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Atlantic Tracks  
User currently offlinePilot1113 From United States of America, joined Aug 1999, 2333 posts, RR: 12
Posted (11 years 11 months 3 weeks 5 days 6 hours ago) and read 1179 times:

Why do they float the Atlantic tracks? I learned this last year and I have since forgotten the reason.

Is it because of winds and fuel economy?

Thanks!

Neil Harrison

7 replies: All unread, jump to last
 
User currently offline744rules From Belgium, joined Mar 2002, 407 posts, RR: 0
Reply 1, posted (11 years 11 months 3 weeks 5 days 5 hours ago) and read 1141 times:

i do not know for sure, but it sounds logic that for westbound flts jetstream is avoided and for eastbound flts they try to get benefit of it

User currently offlineDonder10 From Canada, joined Oct 2001, 6659 posts, RR: 22
Reply 2, posted (11 years 11 months 3 weeks 5 days 3 hours ago) and read 1125 times:

To get the most advantage out of the winds on that particualr day.They can vary wildly from day to day literally.

User currently offlineRick767 From United Kingdom, joined Jan 2000, 2662 posts, RR: 51
Reply 3, posted (11 years 11 months 3 weeks 5 days 3 hours ago) and read 1116 times:

Absolutely correct. Tracks are agreed in the morning by Oceanic Controllers at Shannon, avoiding the stong westerly jetstreams which move from day to day and season to season.

In the evening Gander organise the eastbound track system, but in this case attempting to take advantage of the strong easterly winds to reduce flight times to Europe.

Often an actual ground distance many hundreds of miles further than the shortest track will result in a shorter flight time due to these strong winds.

I have operated flights from the UK to Florida on tracks ranging from about 51 North to 59 North, just to avoid the jetstream wherever it may be on the day. In fact the quickest (ground) distance on such a route would be following a track along about the 52 degree latitides.

Similarly on the way home have gone up to about 59 North to catch tailwinds winds of up to 200 mph. Bumpy ride through the night sometimes I can tell you.



I used to love the smell of Jet-A in the morning...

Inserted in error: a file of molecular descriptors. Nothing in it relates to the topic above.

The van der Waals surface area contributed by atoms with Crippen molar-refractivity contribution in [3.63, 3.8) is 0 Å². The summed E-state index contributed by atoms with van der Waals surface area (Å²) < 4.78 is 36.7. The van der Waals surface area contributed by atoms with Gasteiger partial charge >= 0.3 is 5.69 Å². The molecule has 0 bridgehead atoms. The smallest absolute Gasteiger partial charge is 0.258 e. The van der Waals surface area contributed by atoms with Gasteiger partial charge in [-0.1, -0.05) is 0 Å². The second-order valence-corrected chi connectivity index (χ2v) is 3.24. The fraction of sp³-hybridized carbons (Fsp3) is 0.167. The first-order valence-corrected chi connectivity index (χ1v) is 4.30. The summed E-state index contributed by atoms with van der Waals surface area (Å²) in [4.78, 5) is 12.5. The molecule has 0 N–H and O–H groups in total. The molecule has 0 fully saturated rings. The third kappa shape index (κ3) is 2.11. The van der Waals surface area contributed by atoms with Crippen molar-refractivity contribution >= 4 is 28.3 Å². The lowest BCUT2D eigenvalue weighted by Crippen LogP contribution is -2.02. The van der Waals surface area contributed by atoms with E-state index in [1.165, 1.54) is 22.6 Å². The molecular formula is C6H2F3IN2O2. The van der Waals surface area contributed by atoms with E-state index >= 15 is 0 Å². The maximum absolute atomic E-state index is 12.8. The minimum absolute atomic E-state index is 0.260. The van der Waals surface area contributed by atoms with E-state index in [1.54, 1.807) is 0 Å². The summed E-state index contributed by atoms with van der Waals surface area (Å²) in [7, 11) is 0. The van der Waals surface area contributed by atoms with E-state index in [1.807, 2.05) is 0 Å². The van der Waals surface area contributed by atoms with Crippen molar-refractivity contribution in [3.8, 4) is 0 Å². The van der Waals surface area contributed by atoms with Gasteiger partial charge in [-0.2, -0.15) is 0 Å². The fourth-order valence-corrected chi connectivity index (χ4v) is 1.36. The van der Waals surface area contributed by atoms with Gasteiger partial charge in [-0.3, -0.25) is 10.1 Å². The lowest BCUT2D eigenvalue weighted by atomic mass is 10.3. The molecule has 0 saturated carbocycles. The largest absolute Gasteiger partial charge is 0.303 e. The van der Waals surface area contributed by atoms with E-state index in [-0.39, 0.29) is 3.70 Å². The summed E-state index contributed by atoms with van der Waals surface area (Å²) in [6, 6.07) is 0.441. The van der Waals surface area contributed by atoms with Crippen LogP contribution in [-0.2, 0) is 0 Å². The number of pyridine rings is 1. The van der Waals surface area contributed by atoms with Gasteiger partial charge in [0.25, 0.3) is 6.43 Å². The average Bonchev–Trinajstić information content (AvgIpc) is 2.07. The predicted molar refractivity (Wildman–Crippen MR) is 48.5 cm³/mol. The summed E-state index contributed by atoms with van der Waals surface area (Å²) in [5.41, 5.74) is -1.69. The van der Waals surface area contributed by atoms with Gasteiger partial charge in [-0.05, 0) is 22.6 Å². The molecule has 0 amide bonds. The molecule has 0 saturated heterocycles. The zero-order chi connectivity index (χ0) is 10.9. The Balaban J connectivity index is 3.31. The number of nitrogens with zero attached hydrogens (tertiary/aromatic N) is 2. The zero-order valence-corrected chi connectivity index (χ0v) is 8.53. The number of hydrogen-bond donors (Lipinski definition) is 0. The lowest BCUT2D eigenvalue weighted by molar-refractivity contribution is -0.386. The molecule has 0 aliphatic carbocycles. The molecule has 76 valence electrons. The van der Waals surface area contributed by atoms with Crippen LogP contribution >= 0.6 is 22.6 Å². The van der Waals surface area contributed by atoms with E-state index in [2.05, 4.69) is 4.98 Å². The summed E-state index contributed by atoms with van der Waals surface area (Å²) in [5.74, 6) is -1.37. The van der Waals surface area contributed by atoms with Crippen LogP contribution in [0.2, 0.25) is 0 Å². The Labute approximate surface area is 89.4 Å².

User currently offlinePilot1113 From United States of America, joined Aug 1999, 2333 posts, RR: 12
Reply 4, posted (11 years 11 months 3 weeks 5 days 2 hours ago) and read 1098 times:

Thanks a lot guys!

- Neil Harrison


User currently offlineDonder10 From Canada, joined Oct 2001, 6659 posts, RR: 22
Reply 5, posted (11 years 11 months 3 weeks 5 days ago) and read 1093 times:

Rick767,
where do you do SECAL checks with?Gander I guess?
Thanks,Alex


User currently offlinePilot1113 From United States of America, joined Aug 1999, 2333 posts, RR: 12
Reply 6, posted (11 years 11 months 3 weeks 4 days 20 hours ago) and read 1062 times:

I've been watching these threads lately, in this specific forum, and I think it's about time I added you to my "Respected Users" list.

Thanks Rick! Congradulations!  Big thumbs up

- Neil Harrison


User currently offlineRick767 From United Kingdom, joined Jan 2000, 2662 posts, RR: 51
Reply 7, posted (11 years 11 months 3 weeks 4 days 15 hours ago) and read 1057 times:

Neil,

Well I'm pleased to know that my ramblings are of use to someone!! Thanks very much.

Alex,

In the North Atlantic, SELCAL 'transmissions' are received from Shanwick (up to 30W) then Gander (west of 30W). On the more Southerly flights (e.g. Barbados) there is also Santa Maria (up to 40W I think) and then New York Oceanic.



I used to love the smell of Jet-A in the morning...
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